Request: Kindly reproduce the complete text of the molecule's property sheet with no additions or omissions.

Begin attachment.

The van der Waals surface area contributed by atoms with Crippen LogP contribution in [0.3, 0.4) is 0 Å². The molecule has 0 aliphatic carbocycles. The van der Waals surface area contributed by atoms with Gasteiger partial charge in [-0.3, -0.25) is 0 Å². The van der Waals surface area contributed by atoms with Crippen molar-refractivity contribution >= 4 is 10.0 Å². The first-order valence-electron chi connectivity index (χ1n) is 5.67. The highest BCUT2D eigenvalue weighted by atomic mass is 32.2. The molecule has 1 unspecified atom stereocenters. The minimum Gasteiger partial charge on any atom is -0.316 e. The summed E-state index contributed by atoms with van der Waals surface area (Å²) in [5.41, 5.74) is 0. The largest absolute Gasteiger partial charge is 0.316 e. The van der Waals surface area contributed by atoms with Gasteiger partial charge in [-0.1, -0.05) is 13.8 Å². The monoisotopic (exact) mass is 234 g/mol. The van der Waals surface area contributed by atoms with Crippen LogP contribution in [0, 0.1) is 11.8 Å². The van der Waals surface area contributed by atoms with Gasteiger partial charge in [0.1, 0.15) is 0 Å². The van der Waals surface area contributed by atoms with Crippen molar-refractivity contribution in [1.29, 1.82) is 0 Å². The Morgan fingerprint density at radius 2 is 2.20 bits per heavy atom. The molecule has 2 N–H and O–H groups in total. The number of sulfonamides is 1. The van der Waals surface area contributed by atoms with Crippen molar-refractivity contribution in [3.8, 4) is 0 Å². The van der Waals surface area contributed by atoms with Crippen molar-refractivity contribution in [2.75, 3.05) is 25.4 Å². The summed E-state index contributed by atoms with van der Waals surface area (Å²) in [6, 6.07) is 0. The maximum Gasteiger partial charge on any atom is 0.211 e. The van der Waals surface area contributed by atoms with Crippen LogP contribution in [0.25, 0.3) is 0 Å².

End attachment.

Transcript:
The van der Waals surface area contributed by atoms with Crippen LogP contribution in [0.3, 0.4) is 0 Å². The molecule has 0 aliphatic carbocycles. The van der Waals surface area contributed by atoms with Gasteiger partial charge in [-0.3, -0.25) is 0 Å². The van der Waals surface area contributed by atoms with Crippen molar-refractivity contribution >= 4 is 10.0 Å². The first-order valence-electron chi connectivity index (χ1n) is 5.67. The highest BCUT2D eigenvalue weighted by atomic mass is 32.2. The molecule has 1 unspecified atom stereocenters. The minimum Gasteiger partial charge on any atom is -0.316 e. The summed E-state index contributed by atoms with van der Waals surface area (Å²) in [5.41, 5.74) is 0. The largest absolute Gasteiger partial charge is 0.316 e. The van der Waals surface area contributed by atoms with Gasteiger partial charge in [-0.1, -0.05) is 13.8 Å². The monoisotopic (exact) mass is 234 g/mol. The van der Waals surface area contributed by atoms with Crippen LogP contribution in [0, 0.1) is 11.8 Å². The van der Waals surface area contributed by atoms with Gasteiger partial charge in [0.1, 0.15) is 0 Å². The van der Waals surface area contributed by atoms with Crippen molar-refractivity contribution in [1.29, 1.82) is 0 Å². The Morgan fingerprint density at radius 2 is 2.20 bits per heavy atom. The molecule has 2 N–H and O–H groups in total. The number of sulfonamides is 1. The van der Waals surface area contributed by atoms with Crippen molar-refractivity contribution in [3.8, 4) is 0 Å². The van der Waals surface area contributed by atoms with Crippen molar-refractivity contribution in [2.75, 3.05) is 25.4 Å². The summed E-state index contributed by atoms with van der Waals surface area (Å²) in [6, 6.07) is 0. The maximum Gasteiger partial charge on any atom is 0.211 e. The van der Waals surface area contributed by atoms with Crippen LogP contribution in [0.25, 0.3) is 0 Å².